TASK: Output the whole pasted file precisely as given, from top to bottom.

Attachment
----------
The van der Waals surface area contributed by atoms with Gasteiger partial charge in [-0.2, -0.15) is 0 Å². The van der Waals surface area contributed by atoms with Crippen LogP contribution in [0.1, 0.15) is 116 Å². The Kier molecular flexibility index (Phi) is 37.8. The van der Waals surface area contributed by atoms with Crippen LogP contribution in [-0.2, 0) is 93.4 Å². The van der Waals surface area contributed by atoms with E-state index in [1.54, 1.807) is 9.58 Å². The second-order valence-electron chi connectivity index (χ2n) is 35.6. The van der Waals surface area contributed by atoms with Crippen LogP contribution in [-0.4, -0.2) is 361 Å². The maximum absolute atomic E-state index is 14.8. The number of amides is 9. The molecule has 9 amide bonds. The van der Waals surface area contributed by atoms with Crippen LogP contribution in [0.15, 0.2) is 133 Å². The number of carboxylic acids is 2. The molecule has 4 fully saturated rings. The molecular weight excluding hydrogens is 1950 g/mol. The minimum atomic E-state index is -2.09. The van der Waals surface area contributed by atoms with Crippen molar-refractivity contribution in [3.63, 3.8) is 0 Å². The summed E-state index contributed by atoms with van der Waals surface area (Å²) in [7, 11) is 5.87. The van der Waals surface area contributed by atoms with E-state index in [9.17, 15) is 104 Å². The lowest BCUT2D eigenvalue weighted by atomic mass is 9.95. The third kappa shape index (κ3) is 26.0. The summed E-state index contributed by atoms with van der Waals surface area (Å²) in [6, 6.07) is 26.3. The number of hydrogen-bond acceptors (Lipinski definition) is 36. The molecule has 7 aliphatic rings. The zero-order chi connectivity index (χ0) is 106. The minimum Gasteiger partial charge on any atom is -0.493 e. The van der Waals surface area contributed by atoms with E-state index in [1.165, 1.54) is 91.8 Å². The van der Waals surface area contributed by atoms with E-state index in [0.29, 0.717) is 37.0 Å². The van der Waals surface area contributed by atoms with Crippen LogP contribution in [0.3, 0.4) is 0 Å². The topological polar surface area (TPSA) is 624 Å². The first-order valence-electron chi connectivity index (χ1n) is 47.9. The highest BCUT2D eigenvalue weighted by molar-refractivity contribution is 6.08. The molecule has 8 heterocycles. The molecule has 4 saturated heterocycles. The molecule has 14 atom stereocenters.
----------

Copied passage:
The van der Waals surface area contributed by atoms with Gasteiger partial charge in [-0.2, -0.15) is 0 Å². The van der Waals surface area contributed by atoms with Crippen LogP contribution in [0.1, 0.15) is 116 Å². The Kier molecular flexibility index (Phi) is 37.8. The van der Waals surface area contributed by atoms with Crippen LogP contribution in [-0.2, 0) is 93.4 Å². The van der Waals surface area contributed by atoms with E-state index in [1.54, 1.807) is 9.58 Å². The second-order valence-electron chi connectivity index (χ2n) is 35.6. The van der Waals surface area contributed by atoms with Crippen LogP contribution in [-0.4, -0.2) is 361 Å². The maximum absolute atomic E-state index is 14.8. The number of amides is 9. The molecule has 9 amide bonds. The van der Waals surface area contributed by atoms with Crippen LogP contribution in [0.15, 0.2) is 133 Å². The number of carboxylic acids is 2. The molecule has 4 fully saturated rings. The molecular weight excluding hydrogens is 1950 g/mol. The minimum atomic E-state index is -2.09. The van der Waals surface area contributed by atoms with Crippen molar-refractivity contribution in [3.63, 3.8) is 0 Å². The summed E-state index contributed by atoms with van der Waals surface area (Å²) in [7, 11) is 5.87. The van der Waals surface area contributed by atoms with E-state index in [9.17, 15) is 104 Å². The lowest BCUT2D eigenvalue weighted by atomic mass is 9.95. The third kappa shape index (κ3) is 26.0. The summed E-state index contributed by atoms with van der Waals surface area (Å²) in [6, 6.07) is 26.3. The number of hydrogen-bond acceptors (Lipinski definition) is 36. The molecule has 7 aliphatic rings. The zero-order chi connectivity index (χ0) is 106. The minimum Gasteiger partial charge on any atom is -0.493 e. The van der Waals surface area contributed by atoms with E-state index in [1.165, 1.54) is 91.8 Å². The van der Waals surface area contributed by atoms with E-state index in [0.29, 0.717) is 37.0 Å². The van der Waals surface area contributed by atoms with Crippen LogP contribution in [0.3, 0.4) is 0 Å². The topological polar surface area (TPSA) is 624 Å². The first-order valence-electron chi connectivity index (χ1n) is 47.9. The highest BCUT2D eigenvalue weighted by molar-refractivity contribution is 6.08. The molecule has 8 heterocycles. The molecule has 4 saturated heterocycles. The molecule has 14 atom stereocenters.